Split Over Young Offenders
Police Commissioner Karl O’Callaghan is calling for changes in legislation in a bid to incarcerate repeat juvenile offenders for a longer time. It appears that there are loopholes being utilised to avoid being incarcerated, which is particularly worrying as detention is believe to be a ‘constructive’ punishment modifying their offending behaviours.
“Detention or imprisonment for children shall be an extreme measure of last resort, and detention shall be for the shortest possible time” (Commonwealth Secretariat, 2006:118). Children are susceptible to making mistakes and are especially easily influenced, particularly by offending parents and family members, which can be explained by the biosocial theory of crime in addition to the sociological perspective (Cuneen & White, 2010: 33).
Mandatory sentencing was introduced into the Northern Territory in 1996 until it was repealed due to international criticism in 2001. Mandatory sentencing, which is still in existence in Western Australia, appears to breach a number of key articles including the Convention of the Rights of the Child and the International Covenant on Civil and Political Rights (Cuneen, 2002). It is not in the best interest of the child to incarcerate them when they obviously have issues that need to be addressed or they need to be taken out of the negative environment they may be growing up in. Rehabilitation may be necessary if they are under the influence of drugs and alcohol, have a mental illness or anger management and juvenile detention may not be the appropriate facility to address these issues, particularly if they are under resourced.
Indigenous children were apprehended 19.8% for burglary and break and enter, compared to non-aboriginal youths at 9.5% (Cuneen, 2010: 150). This could be as a result of the social inequality theory of crime, they may access considerably less resources and opportunities than young members of mainstream society. Other factors that may affect their levels of offending could include their hyperactivity, impulsivity, parental supervision and discipline, socio-economic deprivation as well as peer and situation influences (White & Perrone, 2011: 76). It would be interesting to know how incarceration in detention centre would serve to heal the offender and permanently remove these potential offending factors rather than as a temporary response.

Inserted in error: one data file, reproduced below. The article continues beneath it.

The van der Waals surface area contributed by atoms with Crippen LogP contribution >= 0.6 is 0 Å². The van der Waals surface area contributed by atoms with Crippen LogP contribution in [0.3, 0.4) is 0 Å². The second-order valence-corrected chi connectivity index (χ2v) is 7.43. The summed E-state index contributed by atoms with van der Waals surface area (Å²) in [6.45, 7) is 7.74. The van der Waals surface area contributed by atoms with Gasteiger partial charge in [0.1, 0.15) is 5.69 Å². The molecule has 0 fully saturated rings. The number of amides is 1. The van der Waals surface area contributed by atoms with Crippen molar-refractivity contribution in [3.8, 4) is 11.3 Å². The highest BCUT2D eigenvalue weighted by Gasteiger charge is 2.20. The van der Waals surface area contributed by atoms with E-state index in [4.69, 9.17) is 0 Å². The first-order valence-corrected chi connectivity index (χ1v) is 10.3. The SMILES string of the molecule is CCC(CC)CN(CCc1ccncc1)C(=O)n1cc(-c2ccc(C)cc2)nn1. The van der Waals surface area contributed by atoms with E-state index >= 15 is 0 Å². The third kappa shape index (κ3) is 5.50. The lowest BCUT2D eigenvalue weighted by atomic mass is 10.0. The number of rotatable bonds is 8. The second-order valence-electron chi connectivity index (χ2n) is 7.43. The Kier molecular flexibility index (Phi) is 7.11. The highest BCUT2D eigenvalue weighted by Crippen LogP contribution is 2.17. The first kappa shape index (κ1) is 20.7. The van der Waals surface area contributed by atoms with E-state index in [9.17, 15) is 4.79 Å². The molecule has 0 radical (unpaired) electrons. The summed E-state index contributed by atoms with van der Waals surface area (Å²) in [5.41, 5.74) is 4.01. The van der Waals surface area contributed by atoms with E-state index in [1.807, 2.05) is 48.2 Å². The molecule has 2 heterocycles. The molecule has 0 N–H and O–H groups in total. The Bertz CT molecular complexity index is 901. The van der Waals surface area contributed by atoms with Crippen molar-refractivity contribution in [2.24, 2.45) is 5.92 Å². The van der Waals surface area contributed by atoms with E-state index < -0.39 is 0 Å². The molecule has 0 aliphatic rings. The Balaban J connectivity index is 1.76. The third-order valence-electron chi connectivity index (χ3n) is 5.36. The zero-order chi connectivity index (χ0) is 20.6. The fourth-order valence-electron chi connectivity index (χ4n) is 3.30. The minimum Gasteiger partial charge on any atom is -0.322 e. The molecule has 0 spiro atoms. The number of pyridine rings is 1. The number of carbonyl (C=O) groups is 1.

Placing children in juvenile detention for long periods of time is not the answer and may only serve to push them into the cycle of crime as a way of life.
Commonwealth Secretariat. (2006). Commonwealth Manual on Human Rights Training.
Cuneen, C. (2002). Mandatory Sentencing and Human Rights. Current Issues in Criminal Justice. 13(3), 322-327.
Cuneen, C., & White, R. (2010). Juvenile Justice: Youth and crime in Australia. South Melbourne, Victoria: Oxford University Press.
White, R., & Perrone, S. (2011). Crime, Criminality & Criminal Justice. South Melbourne, Victoria: Oxford University Press.